How a NoMad apartment building rebuilt itself during the pandemic – The Trade Observer

    Designing residential facilities in a luxury Manhattan building during the height of the pandemic was no easy task. Wealthier New Yorkers were leaving the city in droves, and those who remained were often working from home and needing space to spread out.

    Global Holdings Management bought Instrata Nomad at 10 East 29th Street for $380 million in February 2020, just before the pandemic upended the Manhattan rental market. The following month, as the new coronavirus swept the city, Global Holdings designer and architect Fogarty Finger was quick to adjust designs and building schedules to the new reality.

    Originally built in 1999, the 50-story, 392-unit building — with one bedroom now starting at more than $5,000 a month — needs more than a few renovations. So Global Holdings began slowly updating the apartments as tenants vacated, renovating the basement, first floor and deck. Work began in late 2020 and ended in May. Along with rebranding to Anagram Nomad, the renovation included moving the fitness center from the first floor to the basement, a double-height space that once housed a large boiler. The new fitness center includes a climbing wall, yoga studio, Pilates studio, cardio equipment and weights.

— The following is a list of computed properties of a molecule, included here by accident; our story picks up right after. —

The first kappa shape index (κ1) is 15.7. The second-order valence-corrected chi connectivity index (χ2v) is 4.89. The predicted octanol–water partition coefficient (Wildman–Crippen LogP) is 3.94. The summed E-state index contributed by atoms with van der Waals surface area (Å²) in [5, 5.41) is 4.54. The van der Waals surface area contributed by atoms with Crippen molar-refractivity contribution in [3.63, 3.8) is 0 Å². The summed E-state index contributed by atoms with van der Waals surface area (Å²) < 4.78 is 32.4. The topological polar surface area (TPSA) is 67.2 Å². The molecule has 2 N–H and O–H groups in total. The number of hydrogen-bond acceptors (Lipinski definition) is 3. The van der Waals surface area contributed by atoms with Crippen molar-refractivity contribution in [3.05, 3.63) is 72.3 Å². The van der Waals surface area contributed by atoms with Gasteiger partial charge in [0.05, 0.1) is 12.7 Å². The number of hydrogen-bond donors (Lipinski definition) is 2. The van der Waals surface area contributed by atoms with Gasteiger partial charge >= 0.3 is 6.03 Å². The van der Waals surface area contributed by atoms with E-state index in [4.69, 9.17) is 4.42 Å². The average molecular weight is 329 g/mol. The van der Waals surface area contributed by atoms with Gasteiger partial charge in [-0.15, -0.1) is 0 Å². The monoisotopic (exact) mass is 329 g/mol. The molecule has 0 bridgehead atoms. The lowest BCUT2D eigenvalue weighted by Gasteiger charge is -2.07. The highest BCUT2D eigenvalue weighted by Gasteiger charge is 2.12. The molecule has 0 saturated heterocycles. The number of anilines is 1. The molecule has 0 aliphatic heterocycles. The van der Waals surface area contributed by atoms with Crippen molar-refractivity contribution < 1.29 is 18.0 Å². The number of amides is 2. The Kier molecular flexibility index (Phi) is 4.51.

The vacant ground floor space has been converted into a library, co-working space, children’s playroom and café. Maria Figueira, Vice President of Design and Development at Global Holdings, said the design team developed a color blocking scheme for each room — blue for the co-working space, yellow for the gym, red for the library, and green for the cafe. However, much of the library and café is outfitted in light woods, which are meant to be soothing, with seating provided by the color palette.

    “Yellow is supposed to be more energetic and remind you that you are there for exercise,” Figueira said. “The library is a sophisticated red and chestnut color palette. The very wide corridor has become a co-working space, with a conference room and two phone rooms. It’s a soothing blue, telling you that this is a focus space facing downwards.”

    Updates also include new art in the hallway from art consultancy Uprise, which has placed a large abstract painting of flowers in front of the entrance. The rooftop of the existing property has also been renovated with new seating, hammocks and grills, as well as an adjoining indoor party room.

    “The main objective of the entire project was to physically and mentally elevate the existing tenant experience,” said Ashley O’Neill, the architect at Fogarty Finger who worked on the project. “We removed the tanker from the bottom of the parking ramp, and found this amazing space in the basement. On the ground floor, we wanted to create more of a sense of access, like your apartment starting at the actual door of the building. The everyday experience was done using a more sophisticated and neutral color palette.”

    Rebecca Baird-Remba can be reached at [email protected].